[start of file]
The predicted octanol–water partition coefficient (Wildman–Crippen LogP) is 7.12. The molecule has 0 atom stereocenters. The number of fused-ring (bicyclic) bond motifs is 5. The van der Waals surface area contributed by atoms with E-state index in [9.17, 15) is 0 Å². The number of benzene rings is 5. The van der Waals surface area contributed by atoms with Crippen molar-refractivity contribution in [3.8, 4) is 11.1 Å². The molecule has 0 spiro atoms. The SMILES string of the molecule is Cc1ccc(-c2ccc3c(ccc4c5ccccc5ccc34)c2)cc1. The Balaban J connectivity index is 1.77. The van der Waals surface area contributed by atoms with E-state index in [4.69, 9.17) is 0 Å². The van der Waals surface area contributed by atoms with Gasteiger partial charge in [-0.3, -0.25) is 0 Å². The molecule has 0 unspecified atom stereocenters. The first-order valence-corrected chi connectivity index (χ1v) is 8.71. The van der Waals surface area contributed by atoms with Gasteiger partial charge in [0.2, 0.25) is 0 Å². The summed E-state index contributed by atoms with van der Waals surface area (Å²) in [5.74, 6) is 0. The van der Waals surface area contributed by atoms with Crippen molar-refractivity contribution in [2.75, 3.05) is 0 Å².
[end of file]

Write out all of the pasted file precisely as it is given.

The predicted octanol–water partition coefficient (Wildman–Crippen LogP) is 7.12. The molecule has 0 atom stereocenters. The number of fused-ring (bicyclic) bond motifs is 5. The van der Waals surface area contributed by atoms with E-state index in [9.17, 15) is 0 Å². The number of benzene rings is 5. The van der Waals surface area contributed by atoms with Crippen molar-refractivity contribution in [3.8, 4) is 11.1 Å². The molecule has 0 spiro atoms. The SMILES string of the molecule is Cc1ccc(-c2ccc3c(ccc4c5ccccc5ccc34)c2)cc1. The Balaban J connectivity index is 1.77. The van der Waals surface area contributed by atoms with E-state index in [4.69, 9.17) is 0 Å². The van der Waals surface area contributed by atoms with Gasteiger partial charge in [-0.3, -0.25) is 0 Å². The molecule has 0 unspecified atom stereocenters. The first-order valence-corrected chi connectivity index (χ1v) is 8.71. The van der Waals surface area contributed by atoms with Gasteiger partial charge in [0.2, 0.25) is 0 Å². The summed E-state index contributed by atoms with van der Waals surface area (Å²) in [5.74, 6) is 0. The van der Waals surface area contributed by atoms with Crippen molar-refractivity contribution in [2.75, 3.05) is 0 Å².